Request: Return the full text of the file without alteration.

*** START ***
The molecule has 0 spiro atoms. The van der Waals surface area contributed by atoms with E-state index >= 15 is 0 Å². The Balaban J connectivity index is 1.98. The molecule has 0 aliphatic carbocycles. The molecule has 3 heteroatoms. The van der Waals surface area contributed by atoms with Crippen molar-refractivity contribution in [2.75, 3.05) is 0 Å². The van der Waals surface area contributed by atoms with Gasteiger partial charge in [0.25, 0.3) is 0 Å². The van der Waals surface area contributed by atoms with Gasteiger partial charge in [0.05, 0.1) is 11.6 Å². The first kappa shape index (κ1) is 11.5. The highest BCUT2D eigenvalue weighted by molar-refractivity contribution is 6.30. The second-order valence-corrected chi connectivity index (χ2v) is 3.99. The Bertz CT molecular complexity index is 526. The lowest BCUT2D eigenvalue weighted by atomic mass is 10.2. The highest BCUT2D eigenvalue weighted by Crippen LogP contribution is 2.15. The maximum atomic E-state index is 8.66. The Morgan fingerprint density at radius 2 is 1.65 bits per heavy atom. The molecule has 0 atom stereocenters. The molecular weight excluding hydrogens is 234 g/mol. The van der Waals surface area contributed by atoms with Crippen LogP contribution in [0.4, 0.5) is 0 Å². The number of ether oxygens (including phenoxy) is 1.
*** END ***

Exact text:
The molecule has 0 spiro atoms. The van der Waals surface area contributed by atoms with E-state index >= 15 is 0 Å². The Balaban J connectivity index is 1.98. The molecule has 0 aliphatic carbocycles. The molecule has 3 heteroatoms. The van der Waals surface area contributed by atoms with Crippen molar-refractivity contribution in [2.75, 3.05) is 0 Å². The van der Waals surface area contributed by atoms with Gasteiger partial charge in [0.25, 0.3) is 0 Å². The van der Waals surface area contributed by atoms with Gasteiger partial charge in [0.05, 0.1) is 11.6 Å². The first kappa shape index (κ1) is 11.5. The highest BCUT2D eigenvalue weighted by molar-refractivity contribution is 6.30. The second-order valence-corrected chi connectivity index (χ2v) is 3.99. The Bertz CT molecular complexity index is 526. The lowest BCUT2D eigenvalue weighted by atomic mass is 10.2. The highest BCUT2D eigenvalue weighted by Crippen LogP contribution is 2.15. The maximum atomic E-state index is 8.66. The Morgan fingerprint density at radius 2 is 1.65 bits per heavy atom. The molecule has 0 atom stereocenters. The molecular weight excluding hydrogens is 234 g/mol. The van der Waals surface area contributed by atoms with Crippen LogP contribution in [0.4, 0.5) is 0 Å². The number of ether oxygens (including phenoxy) is 1.